Understanding Your Dog's Submissive Peeing

Does your dog urinate whenever someone greets them, or perhaps when you come home or start speaking to them? You are not alone. For some dogs, this is an instinctual response. Fortunately, you can help them.

Some dogs have quite submissive temperaments. This is part of their nature and is nothing to be alarmed about. They are truly subordinate dogs and they often feel unworthy of the attention or adulation that is being paid to them, because a dog of this temperament would not receive any kind of regard in a wild pack.

The same applies to puppies, as they have yet to mature and become confident enough to be a leader. They are usually ignored or reminded of their place by the other adult dogs. As a result of them wanting to acquiesce as much as possible, they grovel and avert their eyes, and sometimes even wet themselves.

Some puppies outgrow this submissive peeing as they become more confident.

To speed up the process, here are a few tips:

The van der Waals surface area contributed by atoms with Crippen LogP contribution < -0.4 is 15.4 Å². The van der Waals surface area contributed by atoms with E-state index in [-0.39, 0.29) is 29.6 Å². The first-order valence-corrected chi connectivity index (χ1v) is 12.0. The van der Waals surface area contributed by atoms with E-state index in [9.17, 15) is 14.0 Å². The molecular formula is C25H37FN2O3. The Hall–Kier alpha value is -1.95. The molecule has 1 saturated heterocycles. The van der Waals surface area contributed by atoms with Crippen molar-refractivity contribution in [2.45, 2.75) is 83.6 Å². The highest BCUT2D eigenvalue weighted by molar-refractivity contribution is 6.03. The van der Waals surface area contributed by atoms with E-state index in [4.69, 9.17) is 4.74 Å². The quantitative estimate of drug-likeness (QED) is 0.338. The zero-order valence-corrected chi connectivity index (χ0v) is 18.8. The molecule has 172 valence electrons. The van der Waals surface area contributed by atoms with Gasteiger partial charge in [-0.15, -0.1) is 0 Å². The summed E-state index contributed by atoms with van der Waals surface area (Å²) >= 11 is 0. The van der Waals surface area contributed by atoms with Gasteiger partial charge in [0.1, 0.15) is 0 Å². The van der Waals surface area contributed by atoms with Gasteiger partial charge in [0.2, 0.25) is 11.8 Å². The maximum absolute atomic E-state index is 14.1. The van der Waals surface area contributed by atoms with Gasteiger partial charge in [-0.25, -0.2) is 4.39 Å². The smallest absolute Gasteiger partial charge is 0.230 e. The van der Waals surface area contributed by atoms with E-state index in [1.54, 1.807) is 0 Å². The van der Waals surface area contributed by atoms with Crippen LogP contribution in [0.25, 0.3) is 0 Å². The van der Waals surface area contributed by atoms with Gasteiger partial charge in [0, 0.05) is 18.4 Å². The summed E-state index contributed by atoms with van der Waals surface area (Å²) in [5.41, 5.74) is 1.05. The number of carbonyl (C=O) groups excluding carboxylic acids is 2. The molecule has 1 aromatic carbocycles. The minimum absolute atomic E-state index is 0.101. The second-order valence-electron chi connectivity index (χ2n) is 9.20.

• When you first come home, don’t interact with your pup in any way. This means no looking, no talking, and no touching them.
  • Don’t rush over to them as you let them in or out if they have been outside or crated.
  • Instruct any visitors to pretend they are not there when they first come in. This includes looking at them! A look can be quite threatening in dog body language.
  • When they no longer feel overwhelming pressure, they will come to check things out. Do not attempt to pet or talk to them! Allow them time and space.
  • Don’t make it a goal for visitors to greet your dog. Respect your dog's soft nature and allow them to decide for themselves when they feel secure enough to make a gesture—or not.

As always, if you need some one-on-one assistance, your local Bark Busters trainer would be happy to help.

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